Why ‘change’ is the new watch-word for bosses
While UK bosses accept that a transformation culture should be at the heart of their business plans, many are still playing catch-up, writes Dan Matthews
Once upon a time a business was a business and that was that. If you ran a bank, you ran a bank and that would be the end of it.
The same went for a shop or accountancy practice or a consultancy. Businesses were solid, static entities that moved slowly and changed rarely.
Today the situation is very different. Driven by fast technological upgrades and cultural fluctuations, businesses are more fluid than ever before and many are having to anticipate or even drive these changes just to stay relevant.
Speed of communications and democratic marketing platforms with cheap entry levels such as social media mean start-ups can challenge global blue chips for leadership in innovation, while new products, services and systems are blipping in and out of existence all the time.
It makes the idea of business transformation an important one. Companies need to be flexible in their approach, creative in their product development and marketing, and should adopt fluid working practices throughout their corporate structures to guarantee ongoing relevance.
Change on the agenda, but not acted on
Research out today by Google for Work and Raconteur shows the extent to which business transformation has moved up the agenda, and yet few organisations have acted so far.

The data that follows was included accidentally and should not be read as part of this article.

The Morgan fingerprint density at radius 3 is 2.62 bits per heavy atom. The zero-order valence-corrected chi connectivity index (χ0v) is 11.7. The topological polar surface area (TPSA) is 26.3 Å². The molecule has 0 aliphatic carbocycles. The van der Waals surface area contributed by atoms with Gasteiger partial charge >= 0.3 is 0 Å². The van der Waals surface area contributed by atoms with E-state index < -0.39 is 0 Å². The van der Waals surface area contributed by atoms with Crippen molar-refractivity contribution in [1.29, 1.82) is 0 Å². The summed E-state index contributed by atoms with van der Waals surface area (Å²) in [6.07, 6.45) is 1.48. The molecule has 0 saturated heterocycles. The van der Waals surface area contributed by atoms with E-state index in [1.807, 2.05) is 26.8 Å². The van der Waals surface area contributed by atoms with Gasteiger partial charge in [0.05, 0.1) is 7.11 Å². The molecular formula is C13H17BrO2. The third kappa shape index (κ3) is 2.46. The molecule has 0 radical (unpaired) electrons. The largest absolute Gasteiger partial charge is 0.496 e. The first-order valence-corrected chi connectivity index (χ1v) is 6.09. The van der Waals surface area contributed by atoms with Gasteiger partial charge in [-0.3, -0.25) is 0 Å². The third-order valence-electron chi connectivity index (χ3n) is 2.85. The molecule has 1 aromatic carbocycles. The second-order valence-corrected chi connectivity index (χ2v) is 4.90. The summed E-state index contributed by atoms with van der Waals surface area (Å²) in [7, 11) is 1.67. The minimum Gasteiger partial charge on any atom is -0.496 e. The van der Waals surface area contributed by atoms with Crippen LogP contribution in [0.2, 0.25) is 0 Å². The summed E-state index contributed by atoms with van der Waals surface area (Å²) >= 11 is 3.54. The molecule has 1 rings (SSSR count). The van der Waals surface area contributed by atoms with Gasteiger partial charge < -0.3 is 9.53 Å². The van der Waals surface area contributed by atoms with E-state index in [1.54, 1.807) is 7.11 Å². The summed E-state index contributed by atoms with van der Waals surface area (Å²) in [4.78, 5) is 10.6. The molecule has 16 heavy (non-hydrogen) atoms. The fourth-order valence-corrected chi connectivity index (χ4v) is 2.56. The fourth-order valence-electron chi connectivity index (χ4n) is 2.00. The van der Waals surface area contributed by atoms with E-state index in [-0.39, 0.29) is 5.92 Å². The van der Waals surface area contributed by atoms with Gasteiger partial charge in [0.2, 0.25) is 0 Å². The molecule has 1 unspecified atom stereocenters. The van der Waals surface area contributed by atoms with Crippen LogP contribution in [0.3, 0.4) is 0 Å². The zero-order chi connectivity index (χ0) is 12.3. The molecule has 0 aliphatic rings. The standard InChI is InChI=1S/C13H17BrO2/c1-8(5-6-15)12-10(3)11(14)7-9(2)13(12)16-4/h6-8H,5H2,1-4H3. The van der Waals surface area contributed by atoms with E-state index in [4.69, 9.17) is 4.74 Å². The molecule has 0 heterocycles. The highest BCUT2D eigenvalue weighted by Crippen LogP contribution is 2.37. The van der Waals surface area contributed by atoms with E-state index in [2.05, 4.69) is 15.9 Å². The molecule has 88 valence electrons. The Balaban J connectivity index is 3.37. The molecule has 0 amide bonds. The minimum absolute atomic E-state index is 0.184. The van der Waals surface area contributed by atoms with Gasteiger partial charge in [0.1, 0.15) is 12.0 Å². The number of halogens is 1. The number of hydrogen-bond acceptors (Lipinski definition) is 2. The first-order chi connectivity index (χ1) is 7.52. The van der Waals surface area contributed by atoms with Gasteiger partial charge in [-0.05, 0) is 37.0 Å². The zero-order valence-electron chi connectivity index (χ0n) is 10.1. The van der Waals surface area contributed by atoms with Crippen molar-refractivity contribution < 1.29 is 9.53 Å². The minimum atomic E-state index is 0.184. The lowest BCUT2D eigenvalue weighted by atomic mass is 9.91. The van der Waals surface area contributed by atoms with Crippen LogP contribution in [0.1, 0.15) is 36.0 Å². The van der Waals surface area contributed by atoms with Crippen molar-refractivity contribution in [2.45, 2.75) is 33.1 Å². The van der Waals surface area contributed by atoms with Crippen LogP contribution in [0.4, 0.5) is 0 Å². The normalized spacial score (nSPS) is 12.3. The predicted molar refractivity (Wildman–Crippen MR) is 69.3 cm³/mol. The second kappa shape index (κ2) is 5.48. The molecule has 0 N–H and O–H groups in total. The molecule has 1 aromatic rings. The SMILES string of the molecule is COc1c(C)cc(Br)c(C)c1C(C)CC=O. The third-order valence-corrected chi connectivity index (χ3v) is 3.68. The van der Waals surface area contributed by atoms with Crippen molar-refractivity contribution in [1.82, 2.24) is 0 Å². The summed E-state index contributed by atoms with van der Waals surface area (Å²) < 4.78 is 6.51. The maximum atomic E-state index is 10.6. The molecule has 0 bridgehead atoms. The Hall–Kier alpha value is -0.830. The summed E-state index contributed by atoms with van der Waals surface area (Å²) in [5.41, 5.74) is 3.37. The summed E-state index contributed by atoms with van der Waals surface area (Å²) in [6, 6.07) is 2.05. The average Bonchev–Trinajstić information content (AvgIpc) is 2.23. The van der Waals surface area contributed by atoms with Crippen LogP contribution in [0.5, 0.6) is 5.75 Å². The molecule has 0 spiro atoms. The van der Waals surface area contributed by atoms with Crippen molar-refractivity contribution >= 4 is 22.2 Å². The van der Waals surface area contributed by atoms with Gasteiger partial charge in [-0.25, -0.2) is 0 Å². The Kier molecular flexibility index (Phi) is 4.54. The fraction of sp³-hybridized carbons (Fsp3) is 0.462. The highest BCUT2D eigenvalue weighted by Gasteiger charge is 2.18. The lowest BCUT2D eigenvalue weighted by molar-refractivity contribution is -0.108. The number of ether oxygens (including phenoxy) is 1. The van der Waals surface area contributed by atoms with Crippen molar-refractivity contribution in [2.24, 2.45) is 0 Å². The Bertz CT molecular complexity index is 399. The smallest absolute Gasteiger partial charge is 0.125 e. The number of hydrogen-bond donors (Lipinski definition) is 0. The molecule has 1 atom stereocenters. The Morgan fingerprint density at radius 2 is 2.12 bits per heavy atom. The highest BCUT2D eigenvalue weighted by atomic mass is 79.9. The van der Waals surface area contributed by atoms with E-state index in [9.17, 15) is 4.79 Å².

The survey of 247 senior UK directors of companies of all sizes asked how attitudes are changing.
Unsurprisingly, perhaps, the vast majority of respondents agreed with the statement that “the most successful companies today are those willing to harness the benefits of transformation”.
Oddly, then, only 16% claimed to be “pioneers” in this field with an “agile and collaborative” working culture.
Weirder still, 62% – nearly two-thirds – of businesses said their success was contingent upon transformation and that it was vital to them remaining competitive. A further 27% said this would be the case within the next two years.
The gap between what companies see as a primary route to success and the number of them following the path is stark.
When asked to explain the mismatch, the biggest reasons given by executives was either a “lack of funding” or a “cultural aversion” to business transformation and fluid working environments.
Others said that while technologies had been adopted and the business model had been reworked to a degree, their organisations had been slow to implement change across the board and, as a result, were yet to experience the full gains of transformation.
It’s not just about being ahead of the curve
Luckily, according to Google executives (who know a thing or two about transformation), businesses don’t have focus all their energies anticipating new things.
An alert, yet progressive, approach is probably best says David Keene, head of marketing for Google for Work in Northern, Eastern and Central Europe.
He says: “With the pace of change accelerating, businesses shouldn’t focus that much on trying to predict every trend but build the internal capability to easily adapt to the marketplace.
“Having the right technology which makes it easier to connect, communicate and collaborate in real-time at all levels keeps employees motivated and plays a key role in this journey.”
So we don’t all have rush out and buy truckloads of smart watches for our interns, but companies do need to reflect the fact that a change culture is here to stay. At least until the next big transformation comes along.